When studying the stability of oscillators, researchers first looked at the laser – an optical oscillator that produces a wave-like beam of highly synchronized photons. The invention of the laser is largely credited to physicists Arthur Schawlow and Charles Townes, who coined the name from its descriptive acronym: light amplification by stimulated emission of radiation.

The design of a laser centers on a “laser medium” – a collection of atoms, usually embedded in glass or crystals. In early lasers, a flash tube surrounding the laser medium would stimulate electrons in atoms to increase energy. When the electrons relax back to a lower energy, they emit some radiation in the form of a photon.

Two mirrors, at each end of the laser medium, reflect the emitted photon back to the atoms to stimulate more electrons and produce more photons. One mirror, together with the laser medium, acts as an “amplifier” to increase photon production, while the second mirror is partially transmissive and acts as a “coupler” to extract some photons as a concentrated beam of laser light.

Since the invention of the laser, Schawlow and Townes have hypothesized that laser stability should be limited by quantum noise. Since then, others have tested their hypotheses by modeling the microscopic characteristics of a laser. Through very specific calculations, they showed that, in fact, imperceptible quantum interactions between laser photons and atoms could limit the stability of their oscillations.

“But this work had to do with extremely detailed and delicate calculations, so that the limit was understood, but only for a specific type of laser”, notes Sudhir. “We wanted to simplify this enormously, to understand lasers and a wide range of oscillators.”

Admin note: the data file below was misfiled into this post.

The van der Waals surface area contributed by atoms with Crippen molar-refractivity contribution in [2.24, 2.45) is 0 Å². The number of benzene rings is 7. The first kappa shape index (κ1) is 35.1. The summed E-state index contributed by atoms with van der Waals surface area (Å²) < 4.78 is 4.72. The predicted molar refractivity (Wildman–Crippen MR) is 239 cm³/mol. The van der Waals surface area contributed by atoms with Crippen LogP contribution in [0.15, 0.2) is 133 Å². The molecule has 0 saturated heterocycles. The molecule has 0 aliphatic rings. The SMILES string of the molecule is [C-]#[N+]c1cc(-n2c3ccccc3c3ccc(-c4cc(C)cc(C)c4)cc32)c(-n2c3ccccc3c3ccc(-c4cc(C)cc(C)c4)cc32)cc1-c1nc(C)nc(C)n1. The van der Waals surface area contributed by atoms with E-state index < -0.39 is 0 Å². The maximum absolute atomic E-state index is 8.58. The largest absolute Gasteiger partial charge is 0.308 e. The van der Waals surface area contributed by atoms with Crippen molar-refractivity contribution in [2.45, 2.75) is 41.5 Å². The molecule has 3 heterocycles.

Putting on the ‘grip’

Rather than focusing on the physical complexities of the laser, the team sought to simplify the problem.

“When an electrical engineer thinks about making an oscillator, he takes an amplifier and feeds the amplifier’s output into his own input,” explains Sudhir. “It’s like a snake eating its own tail. It’s an extremely liberating way of thinking. You don’t need to know the details of a laser. Instead, you have an abstract picture, not just of a laser, but of all the oscillators. ”

In their study, the team devised a simplified representation of a laser-like oscillator. Their model consists of an amplifier (like the atoms in a laser), a delay line (for example, the time it takes for light to travel between the mirrors of a laser), and a coupler (like a partially reflective mirror).

The team then wrote the physics equations that describe the system’s behavior and performed calculations to see where quantum noise would arise in the system.

“By abstracting this problem to a simple oscillator, we can identify where quantum fluctuations enter the system, and they enter in two places: the amplifier and the coupler that allows us to get a signal from the oscillator,” says Loughlin. “If we know these two things, we know what the quantum limit is for the stability of this oscillator.”

Sudhir says scientists can use the equations they present in their studies to calculate the quantum limit in their own oscillators.

What’s more, the team showed that this quantum limit could be overcome, if the quantum noise in one of the two sources could be “compressed”. Quantum compression is the idea of ​​minimizing quantum fluctuations in one aspect of a system at the expense of proportionally increasing fluctuations in another aspect. The effect is similar to squeezing air from one part of a balloon to another.

In the case of a laser, the team found that if the quantum fluctuations in the coupler were compressed, this could improve the accuracy, or timing of the oscillations, in the output laser beam, even if the noise in the laser power increased as a result. .

“When you find some limit of quantum mechanics, there is always the question of how malleable is that limit?” Sudhir says. “Is it really a hard stop, or is there still some juice you can squeeze out by manipulating some quantum mechanics? In this case, we found that it did, which is a result applicable to a huge class of oscillators.”

More information:
Hudson A. Loughlin et al, Quantum noise and its evasion in feedback oscillators, Nature Communications (2023). DOI: 10.1038/s41467-023-42739-9

Diary information:
Nature Communications